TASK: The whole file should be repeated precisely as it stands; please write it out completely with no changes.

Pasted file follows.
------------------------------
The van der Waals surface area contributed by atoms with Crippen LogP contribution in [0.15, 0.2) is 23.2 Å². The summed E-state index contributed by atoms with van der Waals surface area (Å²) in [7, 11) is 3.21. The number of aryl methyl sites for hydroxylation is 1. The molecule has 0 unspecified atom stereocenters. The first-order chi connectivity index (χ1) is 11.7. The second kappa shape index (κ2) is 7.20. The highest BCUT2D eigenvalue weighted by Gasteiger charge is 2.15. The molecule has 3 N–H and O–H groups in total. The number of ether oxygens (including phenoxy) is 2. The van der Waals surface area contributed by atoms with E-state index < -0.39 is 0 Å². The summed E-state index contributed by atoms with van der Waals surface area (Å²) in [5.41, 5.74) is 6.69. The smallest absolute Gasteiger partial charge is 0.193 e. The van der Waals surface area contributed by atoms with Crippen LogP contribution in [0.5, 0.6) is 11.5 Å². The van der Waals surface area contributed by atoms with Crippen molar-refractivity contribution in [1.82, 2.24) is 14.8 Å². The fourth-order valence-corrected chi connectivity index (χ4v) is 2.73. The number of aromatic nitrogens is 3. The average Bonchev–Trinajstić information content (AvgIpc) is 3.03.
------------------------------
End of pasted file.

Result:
The van der Waals surface area contributed by atoms with Crippen LogP contribution in [0.15, 0.2) is 23.2 Å². The summed E-state index contributed by atoms with van der Waals surface area (Å²) in [7, 11) is 3.21. The number of aryl methyl sites for hydroxylation is 1. The molecule has 0 unspecified atom stereocenters. The first-order chi connectivity index (χ1) is 11.7. The second kappa shape index (κ2) is 7.20. The highest BCUT2D eigenvalue weighted by Gasteiger charge is 2.15. The molecule has 3 N–H and O–H groups in total. The number of ether oxygens (including phenoxy) is 2. The van der Waals surface area contributed by atoms with E-state index < -0.39 is 0 Å². The summed E-state index contributed by atoms with van der Waals surface area (Å²) in [5.41, 5.74) is 6.69. The smallest absolute Gasteiger partial charge is 0.193 e. The van der Waals surface area contributed by atoms with Crippen LogP contribution in [0.5, 0.6) is 11.5 Å². The van der Waals surface area contributed by atoms with Crippen molar-refractivity contribution in [1.82, 2.24) is 14.8 Å². The fourth-order valence-corrected chi connectivity index (χ4v) is 2.73. The number of aromatic nitrogens is 3. The average Bonchev–Trinajstić information content (AvgIpc) is 3.03.